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Film / The Warped Ones

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These are not nice people.

The Warped Ones (狂熱の季節, Kyōnetsu no kisetsu) is a 1960 film from Japan, directed by Koreyoshi Kurahara.

Akira and Yuki are a petty criminal and his prostitute partner in Tokyo. One day a reporter named Kashiwagi spots Akira lifting wallets in a jazz club that caters to Westerners. Akira is sent to a juvenile reformatory where he befriends another young hoodlum, Masaru. Akira and Masaru are released at the same time, whereupon they join up as partners in crime. They steal a car to take a trip to the beach, and as they're arriving they spot Kashiwagi and his girlfriend Fumiko. They assault Kashiwagi by striking him with the car door as they zoom past, then kidnap Fumiko. Akira rapes Fumiko while Yuki and Masaru have sex. They promptly forget about the incident and continue their life of crime untl Fumiko tracks Akira down and makes a strange request.


This film, with its mix of sex and violence and crime, was quite unusual for Japanese cinema in 1960.


  • All Men Are Perverts: Invoked by Yuki to Fumiko after she has sex with Fumiko's boyfriend Kashiwagi. Fumiko wants to make Kashiwagi as impure as herself after the rape so she arranges this meeting with the hooker. Yuki however says in the aftermath that Kashiwagi acts as an animal during the intercourse and there is in fact nothing pure in him.
  • Brick Joke: First Akira casually asks a woman from his neighborhood he meets whether she wants to have sex with him, she just jokingly pushes him away in response. Some time later that same woman in her turn at the chance meeting asks Akira whether he now wants to have sex. This time Akira is not interested.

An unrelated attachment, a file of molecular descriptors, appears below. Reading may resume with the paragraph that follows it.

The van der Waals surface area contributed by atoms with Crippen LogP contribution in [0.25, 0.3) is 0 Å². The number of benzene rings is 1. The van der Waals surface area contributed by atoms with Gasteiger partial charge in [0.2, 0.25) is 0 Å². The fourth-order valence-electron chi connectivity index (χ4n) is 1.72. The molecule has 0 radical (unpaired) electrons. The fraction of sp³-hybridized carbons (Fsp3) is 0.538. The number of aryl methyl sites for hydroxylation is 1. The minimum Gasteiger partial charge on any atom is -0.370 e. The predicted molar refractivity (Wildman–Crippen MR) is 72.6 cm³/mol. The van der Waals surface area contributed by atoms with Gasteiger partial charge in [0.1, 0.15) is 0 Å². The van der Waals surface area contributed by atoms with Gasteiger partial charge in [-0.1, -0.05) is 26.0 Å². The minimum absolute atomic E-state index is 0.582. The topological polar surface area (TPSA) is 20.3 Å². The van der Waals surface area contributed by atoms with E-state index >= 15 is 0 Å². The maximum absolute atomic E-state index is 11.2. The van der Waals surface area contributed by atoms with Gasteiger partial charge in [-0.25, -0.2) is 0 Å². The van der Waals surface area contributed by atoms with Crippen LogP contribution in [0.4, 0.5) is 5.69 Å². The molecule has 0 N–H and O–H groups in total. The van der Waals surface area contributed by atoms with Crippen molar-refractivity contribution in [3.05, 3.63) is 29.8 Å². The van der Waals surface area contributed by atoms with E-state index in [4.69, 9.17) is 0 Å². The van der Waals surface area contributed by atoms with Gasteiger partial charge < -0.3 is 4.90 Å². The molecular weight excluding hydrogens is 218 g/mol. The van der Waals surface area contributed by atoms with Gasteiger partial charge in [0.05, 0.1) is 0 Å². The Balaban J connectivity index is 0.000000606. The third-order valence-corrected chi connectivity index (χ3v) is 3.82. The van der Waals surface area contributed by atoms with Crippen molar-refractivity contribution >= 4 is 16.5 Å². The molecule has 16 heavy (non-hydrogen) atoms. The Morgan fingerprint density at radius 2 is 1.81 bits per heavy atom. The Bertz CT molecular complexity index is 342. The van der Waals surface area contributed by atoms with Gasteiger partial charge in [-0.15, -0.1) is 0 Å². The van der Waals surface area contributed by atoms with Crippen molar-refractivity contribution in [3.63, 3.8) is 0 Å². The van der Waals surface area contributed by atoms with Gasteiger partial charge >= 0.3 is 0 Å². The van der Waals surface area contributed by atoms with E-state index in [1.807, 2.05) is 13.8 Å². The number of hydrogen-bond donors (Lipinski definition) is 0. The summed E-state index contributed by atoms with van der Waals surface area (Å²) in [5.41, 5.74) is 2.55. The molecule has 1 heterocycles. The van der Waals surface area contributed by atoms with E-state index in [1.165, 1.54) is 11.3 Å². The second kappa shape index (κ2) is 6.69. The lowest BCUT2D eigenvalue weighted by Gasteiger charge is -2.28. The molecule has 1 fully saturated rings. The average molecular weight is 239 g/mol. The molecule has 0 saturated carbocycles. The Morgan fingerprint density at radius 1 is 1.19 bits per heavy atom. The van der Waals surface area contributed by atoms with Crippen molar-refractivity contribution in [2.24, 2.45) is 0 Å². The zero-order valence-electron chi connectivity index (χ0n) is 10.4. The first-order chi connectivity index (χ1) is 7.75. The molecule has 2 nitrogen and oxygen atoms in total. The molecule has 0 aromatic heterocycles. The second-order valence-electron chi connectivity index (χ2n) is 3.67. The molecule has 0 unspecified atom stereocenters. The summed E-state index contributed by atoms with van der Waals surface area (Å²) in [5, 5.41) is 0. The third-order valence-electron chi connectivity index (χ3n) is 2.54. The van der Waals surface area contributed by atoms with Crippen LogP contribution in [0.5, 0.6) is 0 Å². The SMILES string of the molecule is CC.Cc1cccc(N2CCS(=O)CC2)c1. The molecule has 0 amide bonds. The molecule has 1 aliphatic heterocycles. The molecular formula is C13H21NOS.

• Car Fu: Akira hits Kashiwagi with the door of his car as it rides past him.
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  • Child by Rape: Fumiko winds up pregnant.
  • Cool Car: The one stolen by Akira after he quits prison in the beginning.
  • Defiled Forever: Fumiko describes herself as "stained, defiled, good for nothing". She asks for Akira and Yuki to defile Kashiwaga as well, so they will be equal again. Amazingly this works, as the distance between Kashiwaga and Fumiko disappears after Kashiwaga has sex with Yuki on Fumiko's dime—but that doesn't really help them in the end.
  • The Dying Walk: For Masaru in the end.
  • Evil Laugh: The horrifying cackling that ends the film, from Akira and Yuki after they meet Kashiwaga and Fumiko in the hospital.
  • Fanservice: Both Yuki and Akira provide the viewer with it.
  • Five-Finger Discount: That's how Akira acquires a knife in a shop while Masaru distracts the shop assistant.
  • Foreign Culture Fetish: Akira is very keen on jazz. He likes only "real jazz", not the brand of jazz which he finds false.
  • Good Girls Avoid Abortion: First played straight, then averted. Yuki says that Kashiwaga knocked her up and that she needs an abortion. Masaru tells her to keep it, and that he'll support her. She cries with relief and says she wanted to keep it. Then after Masaru is killed in a gang fight, Yuki goes and gets her abortion. Crosses into Squick territory when a client sees her and she says she has to hurry up and get the abortion so she can service him.
  • Hassle-Free Hotwire: It takes about ten seconds to hotwire a car in order to drive to the beach.
  • Hitler Cam: The camera is pointing almost straight up for a shot of Akira as he's dragged from the jazz club in handcuffs.
  • Japanese Delinquents: Yup.
  • Jerk with a Heart of Jerk: Yuki who regrets that she is not a man so that she could participate in a rape.
  • Law of Inverse Fertility: Up to Eleven as both Yuki and Fumiko get pregnant after a sole meeting with a certain character of this movie.
    • Fumiko might have sex very rarely as she confesses that it actually happened only once with Fushinagi. Then in the act of rape she is impregnated.